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(d) by determining and declaring the rights of parties otherwise than by an award of compensation"; or
(e) by appointing a Receiver ?. Preventive 6. Specific relief granted under clause (c) of section 5 is relief,
called preventive relief. Relief not 7. Specific relief cannot be granted for the mere purpose
of to enforce enforcing a penal law 3. penal law, Chap. VỊ.
defamatory matter. Though such Chap. VII. Sec. 5 (which was publication is a criminal offence, it is suggested by $ 1881 of the draft N. Y. also an infringement of a civil right. Civil Code)
omits to refer to chaps. III So in India, as in England, the Court and IV. It might well be repealed. may restrain by injunction the com
38 Cal. 168: Draft N. Y. Civil mission of criminal acts affecting Code, $ 1883, which excepts cases of rights of property which the Court is nuisance. See sec. 55 infra. Ill. (e) bound to protect, Gee v. Pritchard, shows that an injunction may be ob- 2 Swanst. 413, and other cases cited tained to restrain the publication of in Daniell, 1578, note (h).
OF SPECIFIC RELIEF.
OF RECOVERING POSSESSION OF PROPERTY.
(a) Possession of Immoveable Property. 8. A person entitled to the possession of specific immove- Recovery able property may recover it in the manner prescribed by the of specific Code of Civil Procedure.
perty. 9. If any person is dispossessed 1 without his consent of immoveable property otherwise than in due course of law, he person disor any person claiming through him may, by suit instituted of immovewithin six months from the date of the dispossession, recover able pro
perty. possession thereof, notwithstanding any other title that may be set up in such suit ?
Nothing in this section shall bar any person from suing to establish his title to such property and to recover possession thereof.
No suit under this section shall be brought against the Government 3.
No appeal shall lie from any order or decree passed in any
either wholly or partially. Thus section the plaintiff may sue each of where A trespasses on B's property the persons concerned in the ouster and retains joint possession thereof, and in maintaining the alleged wrongB may sue under this section, for he ful possession thus acquired, whether is dispossessed to the same extent as immediately or mediately, from the A has obtained possession, 3 Mad. plaintiff, 5 Bom. 208. To such a suit 250. The possession of which the brought by a mortgagee against a plaintiff in a suit under this section mortgagor who has forcibly disposhas been deprived must be a juridical sessed the former, it is no answer to as opposed to a physical possession. allege that the mortgage and possesA mere trespasser has not acquired sion thereunder were obtained by the what the law understands by posses- fraud of the mortgagee. The mortsion, and cannot, therefore, have been gagor should sue to set aside the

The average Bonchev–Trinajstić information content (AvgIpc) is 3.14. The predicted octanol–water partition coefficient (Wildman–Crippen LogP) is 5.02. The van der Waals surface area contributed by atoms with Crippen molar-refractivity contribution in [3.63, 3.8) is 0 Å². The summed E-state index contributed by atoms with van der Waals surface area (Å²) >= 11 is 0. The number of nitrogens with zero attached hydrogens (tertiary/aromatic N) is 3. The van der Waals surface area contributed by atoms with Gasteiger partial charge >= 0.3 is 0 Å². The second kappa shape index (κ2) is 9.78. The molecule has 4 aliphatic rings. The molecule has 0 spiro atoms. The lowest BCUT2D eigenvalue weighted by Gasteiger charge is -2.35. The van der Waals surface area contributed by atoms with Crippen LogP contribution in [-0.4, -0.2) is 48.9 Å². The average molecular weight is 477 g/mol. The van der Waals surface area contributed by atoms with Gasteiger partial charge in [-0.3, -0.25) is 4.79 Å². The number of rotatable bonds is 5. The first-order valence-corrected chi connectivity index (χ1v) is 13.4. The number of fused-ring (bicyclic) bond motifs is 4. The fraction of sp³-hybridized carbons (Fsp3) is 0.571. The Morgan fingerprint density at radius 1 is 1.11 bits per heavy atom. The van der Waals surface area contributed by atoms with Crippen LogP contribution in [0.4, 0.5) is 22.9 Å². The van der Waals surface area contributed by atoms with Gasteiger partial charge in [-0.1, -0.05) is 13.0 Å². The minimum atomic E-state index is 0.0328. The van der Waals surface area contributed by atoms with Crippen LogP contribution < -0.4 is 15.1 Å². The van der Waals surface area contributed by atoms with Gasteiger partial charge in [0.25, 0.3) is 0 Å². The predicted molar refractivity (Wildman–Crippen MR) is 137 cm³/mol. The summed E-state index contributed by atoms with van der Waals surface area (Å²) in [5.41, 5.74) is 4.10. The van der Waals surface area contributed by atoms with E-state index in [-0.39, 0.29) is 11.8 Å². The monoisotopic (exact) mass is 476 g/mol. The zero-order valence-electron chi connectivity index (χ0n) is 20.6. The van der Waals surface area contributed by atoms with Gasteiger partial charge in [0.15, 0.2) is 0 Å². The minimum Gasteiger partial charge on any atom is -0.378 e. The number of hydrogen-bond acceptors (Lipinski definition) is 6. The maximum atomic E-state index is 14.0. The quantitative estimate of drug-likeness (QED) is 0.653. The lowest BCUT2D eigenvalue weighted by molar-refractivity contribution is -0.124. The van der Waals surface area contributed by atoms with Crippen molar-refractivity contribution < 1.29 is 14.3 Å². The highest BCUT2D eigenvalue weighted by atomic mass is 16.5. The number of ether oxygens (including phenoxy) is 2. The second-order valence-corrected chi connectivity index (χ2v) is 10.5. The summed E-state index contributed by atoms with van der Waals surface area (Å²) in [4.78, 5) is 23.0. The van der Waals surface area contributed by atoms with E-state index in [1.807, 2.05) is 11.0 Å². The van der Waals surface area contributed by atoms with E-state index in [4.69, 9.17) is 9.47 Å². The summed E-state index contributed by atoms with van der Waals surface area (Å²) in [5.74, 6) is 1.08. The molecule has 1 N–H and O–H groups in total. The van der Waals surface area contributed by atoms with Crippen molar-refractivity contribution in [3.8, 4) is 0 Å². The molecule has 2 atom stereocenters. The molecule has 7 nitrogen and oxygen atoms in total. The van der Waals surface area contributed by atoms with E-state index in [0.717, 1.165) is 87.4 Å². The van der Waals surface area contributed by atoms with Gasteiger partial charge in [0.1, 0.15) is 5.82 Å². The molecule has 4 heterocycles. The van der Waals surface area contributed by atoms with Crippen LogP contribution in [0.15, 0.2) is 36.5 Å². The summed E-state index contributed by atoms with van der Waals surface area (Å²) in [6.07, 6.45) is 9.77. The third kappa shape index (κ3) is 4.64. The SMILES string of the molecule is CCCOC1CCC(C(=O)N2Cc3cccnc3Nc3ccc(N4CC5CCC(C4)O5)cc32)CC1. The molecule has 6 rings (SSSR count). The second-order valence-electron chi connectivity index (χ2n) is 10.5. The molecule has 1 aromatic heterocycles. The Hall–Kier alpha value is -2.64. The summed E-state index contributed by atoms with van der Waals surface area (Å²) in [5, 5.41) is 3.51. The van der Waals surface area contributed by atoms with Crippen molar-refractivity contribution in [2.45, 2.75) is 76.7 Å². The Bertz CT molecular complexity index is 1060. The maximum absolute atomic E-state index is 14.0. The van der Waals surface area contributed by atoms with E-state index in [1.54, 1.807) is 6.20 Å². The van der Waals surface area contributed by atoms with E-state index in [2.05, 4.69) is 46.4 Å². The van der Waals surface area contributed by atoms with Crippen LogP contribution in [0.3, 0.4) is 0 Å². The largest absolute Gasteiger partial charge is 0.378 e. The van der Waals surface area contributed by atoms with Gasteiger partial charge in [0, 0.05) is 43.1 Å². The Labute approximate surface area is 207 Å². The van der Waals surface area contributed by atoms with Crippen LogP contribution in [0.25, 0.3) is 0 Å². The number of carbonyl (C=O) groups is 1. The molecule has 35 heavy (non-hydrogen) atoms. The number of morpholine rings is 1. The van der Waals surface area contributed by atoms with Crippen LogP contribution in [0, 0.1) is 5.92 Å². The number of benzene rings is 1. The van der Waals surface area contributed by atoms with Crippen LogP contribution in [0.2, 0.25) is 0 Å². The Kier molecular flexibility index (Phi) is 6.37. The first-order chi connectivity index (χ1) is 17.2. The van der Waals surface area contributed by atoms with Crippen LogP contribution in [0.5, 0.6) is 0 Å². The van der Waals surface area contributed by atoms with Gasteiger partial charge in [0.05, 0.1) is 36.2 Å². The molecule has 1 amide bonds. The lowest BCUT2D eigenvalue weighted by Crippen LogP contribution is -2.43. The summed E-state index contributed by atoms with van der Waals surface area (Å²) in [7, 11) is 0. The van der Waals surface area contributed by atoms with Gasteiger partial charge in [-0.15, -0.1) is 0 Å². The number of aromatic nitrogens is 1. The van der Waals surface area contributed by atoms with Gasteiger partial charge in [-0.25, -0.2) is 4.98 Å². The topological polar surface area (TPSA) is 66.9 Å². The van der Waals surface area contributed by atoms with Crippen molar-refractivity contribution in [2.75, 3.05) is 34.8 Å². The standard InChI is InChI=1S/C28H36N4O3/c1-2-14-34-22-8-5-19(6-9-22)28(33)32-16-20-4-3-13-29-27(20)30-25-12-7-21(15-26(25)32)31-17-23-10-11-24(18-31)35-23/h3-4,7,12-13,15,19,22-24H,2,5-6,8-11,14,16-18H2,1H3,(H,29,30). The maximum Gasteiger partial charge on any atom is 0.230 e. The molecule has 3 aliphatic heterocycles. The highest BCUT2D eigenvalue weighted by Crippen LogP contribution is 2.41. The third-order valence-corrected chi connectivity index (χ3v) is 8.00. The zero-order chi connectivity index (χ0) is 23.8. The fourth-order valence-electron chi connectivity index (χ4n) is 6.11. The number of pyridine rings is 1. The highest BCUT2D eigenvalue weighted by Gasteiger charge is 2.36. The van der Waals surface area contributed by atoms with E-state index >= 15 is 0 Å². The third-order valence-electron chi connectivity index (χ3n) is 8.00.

dispossessed,' 7 Bom. H.C., A.C. J. mortgage and recover possession, 5 87, per Melvill J. See also 5 Bom.
446. 446. A jurisdiction in cases of il- 9 This word is not defined. It legal dispossession is given to Mám. would doubtless here be construed as latdárs by Bom. Act III of 1876, meaning the Secretary of State in West & B., 3rd ed., 696, n.
Council ; see 21 & 22 Vic. c. 106, s. In a summary suit under this 65.
suit instituted under this section, nor shall any review of any such order or decree be allowed ?.
(7) Possession of Moveable Property. Recovery 10. A person entitled to the possession of specific moveable of specific moveable property may recover the same in the manner prescribed by property. the Code of Civil Procedure 3.
Explanation 1.-A trustee may sue under this section for the possession of property to the beneficial interest in which the person for whom he is trustee is entitled 4.
Explanation 2.—A special or temporary right to the present possession of property is sufficient to support a suit under this section.
Illustrations. (a) A bequeaths land to B for his life, with remainder to C. A dies. B enters on the land, but C, without B's consent, obtains possession of the title-deeds. B may recover them from C5.
(6) A pledges certain jewels to B to secure a loan. B disposes of them before he is entitled to do so. A, without having paid or tendered the amount of the loan, sues B for possession of the jewels. The suit should be dismissed, as A is not entitled to their possession", whatever right he may have to secure their safe custody.
(c) A receives a letter addressed to him by B. B gets back the letter without A's consent. A has such a property therein as entitles him to recover it from B 8.
(d) A deposits books and papers for safe custody with B. B loses them and C finds them, but refuses to deliver them to B when demanded. B may recover them from C, subject to C's right, if any, under section 168 of the Indian Contract Act, 1872.
(e) A, a warehouse-keeper, is charged with the delivery of certain
1 This does not bar a rehearing under sec, 103 of the Civil Procedure Code, 4 Mad. 218.
Mere omission of the party dispossessed to avail himself of the provisions of this section is not acqui. escence in the dispossessor's act so as to deprive him of his right to rely on his previous possession in an action of ejectment against a trespasser, 8 Bom. 375, 376.